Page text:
Within half a month recently, three more districts in Ho Chi Minh City were recognized as districts without under poor households whose income reaches only VND16 million (US$741) a person per year, taking the total to eight districts.
|Activists prepare food for the poor in Ward 8, District 8, HCMC (Photo: SGGP)|
It is expected that six more districts will be deleted from the list of poor households districts by the end of this year and accomplish the poverty alleviation program for the phase 2014-2015.
The program’s purpose is to better residents’ life and raise the number of well-to-do families, said deputy chairwoman of District 6 People’s Committee Le Thi Thanh Thao.
Besides District 6, Districts 1, 3, 5, 10, 11, Binh Tan and Tan Binh have got their targets to have no households with the above income level.
Notably, the city has five wards including Thao Dien in District 2 and four others in District 5, where a person earns more than 21 million (US$973) a year.
Deputy Director of the city Department of Labor, Invalids and Social Affairs Nguyen Van Xe said that the city’s poverty mitigation program had entered its sprint phase.
In the first phase of the program, HCMC had 83,000 poor households accounting for 4.2 percent of its total households.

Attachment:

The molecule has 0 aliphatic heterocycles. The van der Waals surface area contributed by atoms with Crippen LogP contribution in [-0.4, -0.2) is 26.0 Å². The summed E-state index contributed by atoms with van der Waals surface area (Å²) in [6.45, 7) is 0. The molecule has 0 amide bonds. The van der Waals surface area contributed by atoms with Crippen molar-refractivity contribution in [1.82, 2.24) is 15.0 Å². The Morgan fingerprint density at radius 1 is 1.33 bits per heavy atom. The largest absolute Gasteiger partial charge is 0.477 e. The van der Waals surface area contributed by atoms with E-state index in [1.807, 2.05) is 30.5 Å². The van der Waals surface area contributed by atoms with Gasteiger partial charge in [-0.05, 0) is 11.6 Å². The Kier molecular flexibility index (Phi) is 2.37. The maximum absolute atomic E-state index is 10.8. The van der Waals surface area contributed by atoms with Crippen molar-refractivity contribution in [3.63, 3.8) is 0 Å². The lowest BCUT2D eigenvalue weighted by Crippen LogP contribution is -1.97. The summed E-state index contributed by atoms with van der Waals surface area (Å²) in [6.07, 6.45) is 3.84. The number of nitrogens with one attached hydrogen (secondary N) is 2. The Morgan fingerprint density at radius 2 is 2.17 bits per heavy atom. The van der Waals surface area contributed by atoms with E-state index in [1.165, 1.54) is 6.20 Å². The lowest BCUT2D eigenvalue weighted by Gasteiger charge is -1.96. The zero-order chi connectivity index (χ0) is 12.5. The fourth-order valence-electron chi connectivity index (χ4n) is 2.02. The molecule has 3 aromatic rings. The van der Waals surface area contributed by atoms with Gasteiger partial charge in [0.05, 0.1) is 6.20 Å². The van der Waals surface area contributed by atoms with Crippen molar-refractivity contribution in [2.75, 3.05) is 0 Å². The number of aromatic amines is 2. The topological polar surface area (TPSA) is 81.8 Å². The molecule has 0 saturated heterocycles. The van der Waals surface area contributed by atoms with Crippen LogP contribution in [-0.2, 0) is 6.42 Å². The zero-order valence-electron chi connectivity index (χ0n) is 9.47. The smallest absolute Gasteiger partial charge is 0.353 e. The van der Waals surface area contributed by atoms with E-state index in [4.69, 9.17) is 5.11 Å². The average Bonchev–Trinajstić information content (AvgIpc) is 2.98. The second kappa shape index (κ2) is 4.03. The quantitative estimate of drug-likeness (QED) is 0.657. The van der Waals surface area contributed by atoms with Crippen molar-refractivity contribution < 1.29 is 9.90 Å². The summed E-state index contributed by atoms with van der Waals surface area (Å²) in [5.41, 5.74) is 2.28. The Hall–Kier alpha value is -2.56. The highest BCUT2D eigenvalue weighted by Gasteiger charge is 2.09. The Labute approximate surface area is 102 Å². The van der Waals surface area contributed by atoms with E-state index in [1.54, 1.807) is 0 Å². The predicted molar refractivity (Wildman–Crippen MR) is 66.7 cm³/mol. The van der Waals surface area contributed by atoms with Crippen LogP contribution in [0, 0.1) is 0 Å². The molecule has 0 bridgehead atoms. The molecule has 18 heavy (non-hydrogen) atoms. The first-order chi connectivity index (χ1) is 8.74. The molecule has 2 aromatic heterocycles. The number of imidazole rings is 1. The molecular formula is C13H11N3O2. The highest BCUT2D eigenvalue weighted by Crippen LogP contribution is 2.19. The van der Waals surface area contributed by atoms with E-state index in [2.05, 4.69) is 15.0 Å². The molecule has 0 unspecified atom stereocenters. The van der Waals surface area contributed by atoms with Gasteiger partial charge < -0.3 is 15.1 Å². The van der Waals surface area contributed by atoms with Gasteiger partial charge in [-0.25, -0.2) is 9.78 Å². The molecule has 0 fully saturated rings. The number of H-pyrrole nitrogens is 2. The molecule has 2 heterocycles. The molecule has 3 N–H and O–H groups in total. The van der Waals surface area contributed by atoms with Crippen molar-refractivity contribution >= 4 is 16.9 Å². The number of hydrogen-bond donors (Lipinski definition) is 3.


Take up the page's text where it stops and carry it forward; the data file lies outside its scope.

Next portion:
Of these, over 53,300 have overcome poverty line so far. Twenty four percent of them were loaned to do business, 19 percent were employed and nearly 42 percent managed themselves to improve their earnings.
|Workers produce canned custard apple for exports at Tan Thong Hoi Ward, Cu Chi District, HCMC (Photo: SGGP)|
According to Mr. Xe, HCMC has focused all possible resources and diversified measures to assist the poor and create conditions for them to access social welfare policies.
Total preferential loans for the poor and those near the poverty line have hit VND2,835 billion (US$131.32 million) since the beginning of the phase. Local authorities have provided 2,600 poor laborers with short term vocational training and nearly 11,200 people with jobs.
VND11.5 billion (US$532,680) was also spent from the city budget to reduce or exempt tuition for over 18,800 students from poor families.
As of April, the number of poor households in HCMC has dropped to 30,000 occupying 1.4 percent. The program is expected to conclude this yearend when an addition of 15,000 will exceed the poverty line and the ratio of poor households will fall below one percent.